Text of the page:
Basingstoke and Deane Borough Council’s deputy leader and cabinet member for finance and property Cllr John Izett responds to our Secret Agent’s takedown of the property market in the Hampshire town.

Far from strangling the office market in Basingstoke, as your anonymous correspondent claimed last week, the borough council has been the catalyst for getting development going in the borough. 

As the secret author knows, institutional investors, in a perverse ‘safety in numbers’ way, have, for over 40 years, flocked to a limited number of the Thames Valley’s markets like Reading and Woking.

The 60,000 sq ft Florence House, completed in 2016 and let on completion to Sovereign Housing, was the first new office building to be constructed in Basingstoke for 15 years.

This only happened because of this council’s proactive approach. We created that opportunity by offering attractive terms on one of our sites in Basing View for an entrepreneurial, non-institutional developer in the form of Abstract Securities to build speculatively and prove the underlying strength of the Basingstoke marketplace.

Pre-lets, as the author will know, are rare because they are difficult to put together. The pre-let in 2018 of a new 45,000 sq ft headquarters to pharma giant Eli Lilly was a real achievement for the Thames Valley and owed much to this council’s relationship with the company and our commercial approach.

Maintaining the tempo, we sold a site to Village Hotels for a £20 million, 153-room  hotel which is now operating and contributing to the flourishing  business environment at Basing View. This was another example of our hands-on approach as a council and willingness to sell the site at a peppercorn.

The author seems unaware of the progress being made in bringing forward Grade A offices on Basing View through comprehensive refurbishment.

As a council committed to combating climate change, we support and promote the modernisation of existing buildings at Basing View. New investors have an exciting scheme to breathe new life in one of Basing View’s iconic buildings, Mountbatten House, to which our cabinet has given its approval on the basis of an effective freehold disposal.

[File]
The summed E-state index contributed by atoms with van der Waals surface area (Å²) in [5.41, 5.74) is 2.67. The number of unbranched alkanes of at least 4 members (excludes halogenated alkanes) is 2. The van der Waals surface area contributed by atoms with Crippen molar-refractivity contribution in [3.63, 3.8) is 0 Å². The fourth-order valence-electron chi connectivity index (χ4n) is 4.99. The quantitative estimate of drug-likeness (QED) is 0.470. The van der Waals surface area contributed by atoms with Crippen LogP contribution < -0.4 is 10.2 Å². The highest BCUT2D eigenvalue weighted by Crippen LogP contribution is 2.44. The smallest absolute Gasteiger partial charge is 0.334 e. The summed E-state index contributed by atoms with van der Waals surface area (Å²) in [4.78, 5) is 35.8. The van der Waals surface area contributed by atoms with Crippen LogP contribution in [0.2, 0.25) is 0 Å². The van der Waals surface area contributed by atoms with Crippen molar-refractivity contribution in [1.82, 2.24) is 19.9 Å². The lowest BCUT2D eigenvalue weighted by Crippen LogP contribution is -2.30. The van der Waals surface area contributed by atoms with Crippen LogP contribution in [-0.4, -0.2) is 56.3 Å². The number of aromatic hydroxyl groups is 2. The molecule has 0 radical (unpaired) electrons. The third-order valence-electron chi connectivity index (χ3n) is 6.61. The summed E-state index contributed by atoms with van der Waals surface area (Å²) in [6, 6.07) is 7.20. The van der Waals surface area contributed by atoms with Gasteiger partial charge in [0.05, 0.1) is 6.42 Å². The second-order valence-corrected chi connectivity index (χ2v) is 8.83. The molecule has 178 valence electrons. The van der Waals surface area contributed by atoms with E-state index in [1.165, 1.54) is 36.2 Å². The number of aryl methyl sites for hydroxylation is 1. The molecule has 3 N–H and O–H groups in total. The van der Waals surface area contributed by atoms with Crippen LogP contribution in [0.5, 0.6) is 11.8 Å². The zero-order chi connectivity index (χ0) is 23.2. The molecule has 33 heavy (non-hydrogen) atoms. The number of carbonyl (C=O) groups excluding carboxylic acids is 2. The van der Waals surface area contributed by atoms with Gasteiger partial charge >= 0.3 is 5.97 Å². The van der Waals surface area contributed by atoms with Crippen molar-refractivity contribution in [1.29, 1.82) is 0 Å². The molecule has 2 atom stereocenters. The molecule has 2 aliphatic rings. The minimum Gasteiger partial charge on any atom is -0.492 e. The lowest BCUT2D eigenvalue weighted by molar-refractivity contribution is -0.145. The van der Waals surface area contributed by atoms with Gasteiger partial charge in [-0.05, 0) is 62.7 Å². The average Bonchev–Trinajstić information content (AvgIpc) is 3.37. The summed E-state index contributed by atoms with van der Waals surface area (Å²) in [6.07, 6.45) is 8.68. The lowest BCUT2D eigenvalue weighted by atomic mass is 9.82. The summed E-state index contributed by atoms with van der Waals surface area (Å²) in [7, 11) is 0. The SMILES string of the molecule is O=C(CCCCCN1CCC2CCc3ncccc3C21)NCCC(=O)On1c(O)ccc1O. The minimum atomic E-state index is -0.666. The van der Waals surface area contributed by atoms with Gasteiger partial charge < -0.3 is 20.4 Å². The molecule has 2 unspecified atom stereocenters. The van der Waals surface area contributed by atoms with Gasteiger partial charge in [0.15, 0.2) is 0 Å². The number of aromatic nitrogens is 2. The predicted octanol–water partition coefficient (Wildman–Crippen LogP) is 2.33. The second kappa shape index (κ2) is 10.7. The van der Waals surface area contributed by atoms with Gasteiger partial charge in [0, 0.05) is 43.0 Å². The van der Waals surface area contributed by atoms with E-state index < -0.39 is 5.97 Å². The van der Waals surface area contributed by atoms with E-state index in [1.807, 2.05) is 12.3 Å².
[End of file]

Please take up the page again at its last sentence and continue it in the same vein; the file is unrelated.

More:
There is a thriving SME market place on Basing View with many fast-growing tech companies clustering there.

The global pandemic and the move to home working has hit our office market as it has others in the Thames Valley and across the UK, and it remains a preventative on new speculative office development.

As a council, we are not prepared to take the risk with our council tax payers’ money of funding speculative development. Instead, we work with the private sector and seek to create the opportunities for them to do what they are best at, despite the often difficult macro-economic situation for UK offices market.

We have proactively secured planning permission for two new office buildings of around 40,000 sq ft each at Basing View. Unsurprisingly, after the shock of Covid, developers have not been willing – so far – to come forward and build out these two sites which have been offered – ready to go – in the marketplace, but we are sure that as confidence returns more entrepreneurial developers will again see the opportunities that Basingstoke offers.

Basingstoke as a commercial marketplace is thriving in other sectors. Developer and occupier appetite for industrial and warehouse space here is powerful despite the pandemic with best rents now at £11.50 per sq ft.

By agreeing to re-structure existing long leases with partners such as St Modwen and Legal & General, we have enabled two schemes at Viables Business Park, totalling 400,000 sq ft, to be developed recently with excellent early letting success.

I hope readers will agree that the evidence points to a very different picture of the Basingstoke marketplace than the one portrayed by the writer of this article.

Basingstoke and Deane is very much open for business and all the evidence before us tells me that companies see the borough as a great place to invest.

The mystery author’s knowledge of Basingstoke seems somewhat incomplete. I would be happy to arrange to meet and take them around our town to show what has been achieved and what is in the offing.

Opinions in this column are those of individual contributors and not those of UK Property Forums. If you are involved in the property world and wish to contribute an anonymous article, contact Alan Bunce at

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